Full storyboard is available via Miro: https://miro.com/app/board/o9J_kov7lJI=/
What alternatives do we already have in mind?
- Contact ID – www.idcontact.nl
- Video calling – project VNG https://www.vngrealisatie.nl/producten/betrouwbaar-beeldbellen
- We could also give the example that you just gave: that you are already logged in with a trusted account on a device that you use to call, such as a smart speaker, whether or not in combination with local voice recognition. For example Amazon/Alexa: https://www.pocket-lint.com/nl-nl/apps/nieuws/amazon/153135-amazon-fresh-legde-kostenbedrijven-uit-hoe-u-kunt-aanmelden
What steps have we not taken that we actually wanted to do?
- Continued on the storyboard as we heard quite a lot of the same points like freedom of choice, security and not wanting to use it at a bank. We didn't do this anyway as the accumulation of results from the flash poll, MIA and storyboards gave the impression that it was better to stop.
- We wanted to build a real prototype to let people experience in a real situation what creating a voice ID was and what it felt like to use it. We didn't do this as this was a more expensive solution than storyboarding. In addition, choices had to be made about how and where real voice impressions would be stored, this didn't feel right.
Questions from the Moral Impact Assessment
- Framework of standards, there is not yet a framework of standards for biometrics, a framework must be drawn up for voice biometrics and its application for authentication;
- Purpose limitation, ensure that the voice impressions cannot be used for other purposes;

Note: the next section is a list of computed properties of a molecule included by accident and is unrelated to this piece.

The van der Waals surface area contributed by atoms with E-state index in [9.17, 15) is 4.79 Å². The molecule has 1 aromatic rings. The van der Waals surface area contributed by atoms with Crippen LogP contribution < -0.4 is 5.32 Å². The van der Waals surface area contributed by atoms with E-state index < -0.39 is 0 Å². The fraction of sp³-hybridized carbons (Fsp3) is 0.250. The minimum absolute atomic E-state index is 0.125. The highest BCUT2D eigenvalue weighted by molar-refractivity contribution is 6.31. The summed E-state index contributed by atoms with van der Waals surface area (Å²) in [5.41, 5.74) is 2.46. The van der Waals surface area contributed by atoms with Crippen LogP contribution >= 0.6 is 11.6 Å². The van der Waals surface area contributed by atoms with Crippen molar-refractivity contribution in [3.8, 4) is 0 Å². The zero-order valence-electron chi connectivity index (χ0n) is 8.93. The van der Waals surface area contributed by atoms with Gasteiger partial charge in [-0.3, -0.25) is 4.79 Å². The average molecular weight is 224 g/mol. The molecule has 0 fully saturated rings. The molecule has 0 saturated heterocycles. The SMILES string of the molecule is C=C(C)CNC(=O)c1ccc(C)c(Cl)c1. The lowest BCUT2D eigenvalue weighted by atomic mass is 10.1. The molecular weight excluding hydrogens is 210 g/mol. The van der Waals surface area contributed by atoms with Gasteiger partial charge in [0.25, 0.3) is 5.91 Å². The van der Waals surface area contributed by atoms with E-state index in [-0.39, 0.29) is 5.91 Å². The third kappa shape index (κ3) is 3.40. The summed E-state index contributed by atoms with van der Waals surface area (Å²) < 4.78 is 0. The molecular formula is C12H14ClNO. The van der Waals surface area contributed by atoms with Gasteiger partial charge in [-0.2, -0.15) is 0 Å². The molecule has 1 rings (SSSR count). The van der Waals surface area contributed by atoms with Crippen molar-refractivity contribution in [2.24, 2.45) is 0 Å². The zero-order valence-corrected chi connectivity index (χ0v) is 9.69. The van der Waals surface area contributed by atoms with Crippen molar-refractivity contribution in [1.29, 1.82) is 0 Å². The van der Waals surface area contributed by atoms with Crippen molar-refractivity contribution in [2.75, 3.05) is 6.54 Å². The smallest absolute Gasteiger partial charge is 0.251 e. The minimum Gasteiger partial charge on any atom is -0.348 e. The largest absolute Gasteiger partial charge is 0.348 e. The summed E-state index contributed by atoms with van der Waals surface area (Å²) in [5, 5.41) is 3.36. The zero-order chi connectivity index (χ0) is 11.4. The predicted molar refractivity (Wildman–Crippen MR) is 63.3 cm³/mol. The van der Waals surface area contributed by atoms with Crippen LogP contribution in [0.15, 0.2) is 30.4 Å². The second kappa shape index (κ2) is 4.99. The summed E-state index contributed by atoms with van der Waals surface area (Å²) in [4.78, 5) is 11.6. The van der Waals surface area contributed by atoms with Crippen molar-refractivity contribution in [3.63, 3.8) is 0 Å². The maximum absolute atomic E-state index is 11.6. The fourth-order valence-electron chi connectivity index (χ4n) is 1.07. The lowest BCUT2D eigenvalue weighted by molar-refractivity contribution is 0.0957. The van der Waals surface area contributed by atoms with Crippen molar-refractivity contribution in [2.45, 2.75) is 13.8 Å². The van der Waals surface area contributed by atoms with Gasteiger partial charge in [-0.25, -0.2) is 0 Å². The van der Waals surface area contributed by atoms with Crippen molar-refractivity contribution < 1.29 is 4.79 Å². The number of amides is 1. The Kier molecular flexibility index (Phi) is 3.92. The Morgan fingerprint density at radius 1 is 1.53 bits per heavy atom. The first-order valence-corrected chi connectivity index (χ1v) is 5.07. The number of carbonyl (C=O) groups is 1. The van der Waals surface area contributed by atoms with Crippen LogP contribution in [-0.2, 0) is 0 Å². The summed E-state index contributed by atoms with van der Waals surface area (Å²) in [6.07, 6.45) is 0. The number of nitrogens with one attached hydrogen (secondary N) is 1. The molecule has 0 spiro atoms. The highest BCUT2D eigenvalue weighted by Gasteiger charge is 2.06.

- No central database with voiceprints, explore the possibility of storing a voiceprint on a device;
- Set up supervisor for voice biometrics;
- Freedom/opt-in: no legal obligation to use voice recognition. Other means of identification must remain possible;
- Clarity where to bet and not to bet. Only use where a match is in the user's favor;
- Equality: design in such a way that no mobile phone is needed;
- Test the technology yourself and don't just believe the manufacturers;
- Roll-out, ensure that the user is involved in advance during the roll-out, also provide a good explanation of what it is, how it works and why to use it;
- Prove to the user that it works and how it works;
- Help with creating Voice ID by users. Enrollment is the crux and it is difficult to make that process simple/accessible;
- Adjust fallback in case of a non-match.
The sum of all points gives us the result that we do not continue with this. According to residents, there is no added value for this solution. In addition, there is a lack of legislation and regulations. The technology itself is currently too unknown for residents and government to feel familiar. The research into contact ID that provides authentication over the phone via DigiD gives a positive picture and will take further shape in 2022. An important point for now is that there is an existing workable alternative, namely a counter.